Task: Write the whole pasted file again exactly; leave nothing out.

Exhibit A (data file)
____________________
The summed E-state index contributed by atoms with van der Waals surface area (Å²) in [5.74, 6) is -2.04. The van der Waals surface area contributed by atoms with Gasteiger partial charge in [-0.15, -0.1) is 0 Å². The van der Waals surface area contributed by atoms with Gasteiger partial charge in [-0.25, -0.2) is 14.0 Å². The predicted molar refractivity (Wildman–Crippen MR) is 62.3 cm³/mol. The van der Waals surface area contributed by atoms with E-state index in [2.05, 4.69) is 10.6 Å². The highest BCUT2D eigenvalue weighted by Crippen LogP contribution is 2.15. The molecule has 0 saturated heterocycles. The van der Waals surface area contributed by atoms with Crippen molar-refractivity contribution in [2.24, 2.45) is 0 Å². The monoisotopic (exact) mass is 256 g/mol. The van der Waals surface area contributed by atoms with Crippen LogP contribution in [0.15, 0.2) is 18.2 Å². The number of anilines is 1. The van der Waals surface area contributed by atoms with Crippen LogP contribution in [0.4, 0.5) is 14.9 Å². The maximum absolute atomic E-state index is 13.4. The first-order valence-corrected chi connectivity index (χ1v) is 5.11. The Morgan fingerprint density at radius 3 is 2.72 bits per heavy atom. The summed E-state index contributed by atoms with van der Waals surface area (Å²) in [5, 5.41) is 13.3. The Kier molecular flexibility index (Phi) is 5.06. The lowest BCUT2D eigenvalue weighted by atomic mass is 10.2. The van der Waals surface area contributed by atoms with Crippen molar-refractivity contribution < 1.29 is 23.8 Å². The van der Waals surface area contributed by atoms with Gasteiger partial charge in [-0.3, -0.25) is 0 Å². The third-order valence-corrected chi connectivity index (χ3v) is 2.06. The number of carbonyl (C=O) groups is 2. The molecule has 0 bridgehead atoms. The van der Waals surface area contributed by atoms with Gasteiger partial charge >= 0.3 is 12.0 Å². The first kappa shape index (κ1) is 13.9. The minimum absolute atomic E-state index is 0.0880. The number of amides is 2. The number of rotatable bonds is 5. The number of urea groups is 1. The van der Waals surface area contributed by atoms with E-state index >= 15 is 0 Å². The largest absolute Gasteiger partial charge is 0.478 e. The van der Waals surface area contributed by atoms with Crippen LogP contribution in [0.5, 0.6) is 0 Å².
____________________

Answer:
The summed E-state index contributed by atoms with van der Waals surface area (Å²) in [5.74, 6) is -2.04. The van der Waals surface area contributed by atoms with Gasteiger partial charge in [-0.15, -0.1) is 0 Å². The van der Waals surface area contributed by atoms with Gasteiger partial charge in [-0.25, -0.2) is 14.0 Å². The predicted molar refractivity (Wildman–Crippen MR) is 62.3 cm³/mol. The van der Waals surface area contributed by atoms with E-state index in [2.05, 4.69) is 10.6 Å². The highest BCUT2D eigenvalue weighted by Crippen LogP contribution is 2.15. The molecule has 0 saturated heterocycles. The van der Waals surface area contributed by atoms with Crippen molar-refractivity contribution in [2.24, 2.45) is 0 Å². The monoisotopic (exact) mass is 256 g/mol. The van der Waals surface area contributed by atoms with Crippen LogP contribution in [0.15, 0.2) is 18.2 Å². The number of anilines is 1. The van der Waals surface area contributed by atoms with Crippen LogP contribution in [0.4, 0.5) is 14.9 Å². The maximum absolute atomic E-state index is 13.4. The first-order valence-corrected chi connectivity index (χ1v) is 5.11. The Morgan fingerprint density at radius 3 is 2.72 bits per heavy atom. The summed E-state index contributed by atoms with van der Waals surface area (Å²) in [5, 5.41) is 13.3. The Kier molecular flexibility index (Phi) is 5.06. The lowest BCUT2D eigenvalue weighted by atomic mass is 10.2. The van der Waals surface area contributed by atoms with Crippen molar-refractivity contribution < 1.29 is 23.8 Å². The van der Waals surface area contributed by atoms with Gasteiger partial charge in [-0.3, -0.25) is 0 Å². The third-order valence-corrected chi connectivity index (χ3v) is 2.06. The number of carbonyl (C=O) groups is 2. The molecule has 0 bridgehead atoms. The van der Waals surface area contributed by atoms with Gasteiger partial charge >= 0.3 is 12.0 Å². The first kappa shape index (κ1) is 13.9. The minimum absolute atomic E-state index is 0.0880. The number of amides is 2. The number of rotatable bonds is 5. The number of urea groups is 1. The van der Waals surface area contributed by atoms with E-state index >= 15 is 0 Å². The largest absolute Gasteiger partial charge is 0.478 e. The van der Waals surface area contributed by atoms with Crippen LogP contribution in [0.5, 0.6) is 0 Å².